The question referred for a preliminary ruling

19      By its question the national court asks, in essence, if Article 9(1)(b) of Regulation No 207/2009 must be interpreted as meaning that, in order to assess the likelihood of confusion which may exist between a Community mark and a sign which cover the same or similar goods and which both contain a dominant Arabic word in Latin and Arabic script, those words being visually similar, in circumstances where the relevant public for the Community mark and for the sign at issue has a basic understanding of written Arabic, the meaning and the pronunciation of those words may or must be taken into account.

20      It should be noted at the outset that Regulation No 207/2009, and in particular Article 9(1)(b) thereof, do not make reference to the use of any particular language or alphabet which should or should not be taken into account in assessing the likelihood of confusion which might exist on the part of the public.

21      The likelihood of confusion must in particular be assessed by reference to the perception of the relevant public, which consists of average consumers of the products or services in question, who are reasonably well informed and reasonably observant and circumspect (see, to that effect, judgment in Henkel v OHIM, C‑456/01 P and C‑457/01 P, EU:C:2004:258, paragraph 35 and the case-law cited).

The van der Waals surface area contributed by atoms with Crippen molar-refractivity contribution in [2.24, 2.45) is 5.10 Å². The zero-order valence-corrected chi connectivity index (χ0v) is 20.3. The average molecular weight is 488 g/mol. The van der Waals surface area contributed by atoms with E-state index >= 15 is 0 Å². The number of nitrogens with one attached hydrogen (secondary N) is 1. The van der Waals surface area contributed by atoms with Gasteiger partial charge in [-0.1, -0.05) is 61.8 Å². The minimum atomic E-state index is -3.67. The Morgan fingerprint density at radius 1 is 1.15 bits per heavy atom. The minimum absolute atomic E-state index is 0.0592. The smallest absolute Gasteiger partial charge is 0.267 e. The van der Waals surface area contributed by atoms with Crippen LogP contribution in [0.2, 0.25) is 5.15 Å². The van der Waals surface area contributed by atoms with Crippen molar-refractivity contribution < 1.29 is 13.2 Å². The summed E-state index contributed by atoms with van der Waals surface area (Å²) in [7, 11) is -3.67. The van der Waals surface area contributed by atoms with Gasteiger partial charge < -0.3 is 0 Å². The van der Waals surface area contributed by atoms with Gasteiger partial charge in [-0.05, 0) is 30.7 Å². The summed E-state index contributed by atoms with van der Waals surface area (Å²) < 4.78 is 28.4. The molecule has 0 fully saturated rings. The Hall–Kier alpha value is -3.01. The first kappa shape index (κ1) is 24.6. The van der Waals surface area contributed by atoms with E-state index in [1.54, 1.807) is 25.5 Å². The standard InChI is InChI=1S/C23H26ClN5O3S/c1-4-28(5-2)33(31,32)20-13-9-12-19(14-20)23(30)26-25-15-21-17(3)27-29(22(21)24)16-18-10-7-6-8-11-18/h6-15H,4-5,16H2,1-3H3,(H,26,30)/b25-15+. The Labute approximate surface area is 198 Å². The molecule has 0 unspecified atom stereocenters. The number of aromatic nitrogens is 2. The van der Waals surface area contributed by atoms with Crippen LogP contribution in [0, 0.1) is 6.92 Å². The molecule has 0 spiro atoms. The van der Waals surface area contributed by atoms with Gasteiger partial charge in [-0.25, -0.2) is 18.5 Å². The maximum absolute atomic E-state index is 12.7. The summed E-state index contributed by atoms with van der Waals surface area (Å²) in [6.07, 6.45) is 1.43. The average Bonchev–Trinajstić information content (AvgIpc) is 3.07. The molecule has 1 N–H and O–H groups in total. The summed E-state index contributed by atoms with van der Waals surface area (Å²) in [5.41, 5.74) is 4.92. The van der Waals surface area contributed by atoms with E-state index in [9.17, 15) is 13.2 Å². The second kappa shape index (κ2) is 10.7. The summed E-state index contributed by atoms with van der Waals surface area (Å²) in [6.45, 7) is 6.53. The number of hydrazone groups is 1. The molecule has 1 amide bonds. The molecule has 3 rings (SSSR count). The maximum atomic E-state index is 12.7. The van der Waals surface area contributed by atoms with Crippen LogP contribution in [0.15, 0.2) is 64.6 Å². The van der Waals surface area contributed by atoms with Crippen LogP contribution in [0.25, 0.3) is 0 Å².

22      The determination of the relevant public and the finding of the identity or similarity of the goods and services covered by the Community trade marks and the sign considered, stem from the factual assessment that the national court must undertake. In the present case, the national court has found that the relevant public must be defined as being the public consisting of Muslim consumers of Arab origin who consume ‘halal’ food products in the European Union and who have at least a basic knowledge of written Arabic. In addition it has held, as is apparent from paragraph 12 of the present judgment, that the goods covered by the two Community marks and the sign considered are identical or at least similar.

23      As to the likelihood of confusion on the part of the public that may exist between the Community marks and the sign considered, according to the settled case-law of the Court the existence of such a likelihood must be appreciated globally, taking into account all factors relevant to the circumstances of the particular case. That assessment includes a visual, aural or conceptual comparison of the signs at issue, bearing in mind, in particular, their distinctive and dominant components (see, to that effect, judgments in Aceites del Sur-Coosur v Koipe, C‑498/07 P, EU:C:2009:503, paragraphs 59 and 60, and XXXLutz Marken v OHIM, C‑306/11 P, EU:C:2012:401, paragraph 39).